Glasgow shopping taking a turn for the worse

Buchanan Galleries in the heart of Glasgow. Picture: Robert Perry
Buchanan Galleries in the heart of Glasgow. Picture: Robert Perry
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UP UNTIL now Glasgow has been able to boast that its Z-shaped retail core is anchored at both ends by that doyen of the UK high street, Marks & Spencer.

But not for much longer, following the announcement that M&S is to be the main tenant at the £400 million extension to Buchanan Galleries shopping centre. The move is not imminent, as the developers will require further pre-lets before work goes ahead, but inevitably the “carrot” of M&S will help achieve that.

As part of the deal the developer will buy, and refurbish, the Marks store on Sauchiehall Street, but M&S will be a hard act to follow.

Its loss can only continue the demise of a thoroughfare which once boasted a number of quality department stores but is now heavily focused on two of the consumer items that are most associated with “dumb Britain”: cheap sports clothing and mobile phones.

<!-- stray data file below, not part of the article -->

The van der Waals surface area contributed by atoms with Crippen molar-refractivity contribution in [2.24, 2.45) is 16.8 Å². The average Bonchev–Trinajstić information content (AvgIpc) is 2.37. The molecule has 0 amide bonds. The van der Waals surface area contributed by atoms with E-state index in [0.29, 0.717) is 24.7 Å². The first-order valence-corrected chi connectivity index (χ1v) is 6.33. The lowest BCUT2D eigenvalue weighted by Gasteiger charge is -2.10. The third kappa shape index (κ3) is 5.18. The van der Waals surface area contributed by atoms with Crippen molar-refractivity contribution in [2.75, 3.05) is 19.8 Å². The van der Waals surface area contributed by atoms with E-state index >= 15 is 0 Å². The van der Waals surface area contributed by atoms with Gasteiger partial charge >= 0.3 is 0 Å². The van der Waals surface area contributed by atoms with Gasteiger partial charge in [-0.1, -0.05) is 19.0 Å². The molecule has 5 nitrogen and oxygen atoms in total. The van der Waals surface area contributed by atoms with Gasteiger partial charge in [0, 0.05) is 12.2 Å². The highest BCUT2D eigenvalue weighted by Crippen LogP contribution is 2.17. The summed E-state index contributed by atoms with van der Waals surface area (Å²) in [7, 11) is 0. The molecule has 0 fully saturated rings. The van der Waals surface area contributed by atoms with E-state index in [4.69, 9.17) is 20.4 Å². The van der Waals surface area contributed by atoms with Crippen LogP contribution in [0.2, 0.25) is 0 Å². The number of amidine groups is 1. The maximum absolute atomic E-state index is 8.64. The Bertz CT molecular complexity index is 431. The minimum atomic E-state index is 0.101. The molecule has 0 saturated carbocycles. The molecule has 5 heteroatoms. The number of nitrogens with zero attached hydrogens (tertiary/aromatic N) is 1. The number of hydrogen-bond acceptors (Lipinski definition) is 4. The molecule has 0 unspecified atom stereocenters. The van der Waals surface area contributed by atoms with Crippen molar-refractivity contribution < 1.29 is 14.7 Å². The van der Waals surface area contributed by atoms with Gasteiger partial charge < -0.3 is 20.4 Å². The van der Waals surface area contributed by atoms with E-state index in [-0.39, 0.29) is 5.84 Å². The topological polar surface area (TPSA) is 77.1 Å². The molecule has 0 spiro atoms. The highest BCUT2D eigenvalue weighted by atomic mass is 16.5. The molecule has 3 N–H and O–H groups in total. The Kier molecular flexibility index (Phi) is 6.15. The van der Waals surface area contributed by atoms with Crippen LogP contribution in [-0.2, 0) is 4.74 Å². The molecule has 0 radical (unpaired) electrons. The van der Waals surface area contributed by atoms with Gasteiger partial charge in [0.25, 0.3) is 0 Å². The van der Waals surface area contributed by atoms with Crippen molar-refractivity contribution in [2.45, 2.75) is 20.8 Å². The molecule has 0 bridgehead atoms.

Argyle Street has also been fraying at the edges, despite the presence of Marks – with so much focus on Buchanan Street (anchored at one end by the Galleries and by St Enoch at the other), Glasgow’s famous “Z” is already shrinking into an “I”.

Granted, demographics change and cities cannot afford to stand still, yet I wonder if this is a change for the better. Buchanan Galleries is not, in itself, responsible for the diminution of Glasgow’s traditional retail core: that lies, largely, with edge-of-town shopping malls which were causing haemorrhaging in city centres long before internet shopping took off.

However, one of the compensations of the recession is that no-one is likely to try to build another Braehead or a Silverburn any time soon.

This should give breathing space to completely rethink attitudes to retail property planning – not just in relation to “in-town” versus “out-of-town” but to the balance within central areas.

It should also allow us to ask if we really want the centres of our cities – with their varied and sometimes historic architecture – to simply become clones of the malls that already proliferate the outskirts.

• Ken Houston is managing director of KHMS Ltd

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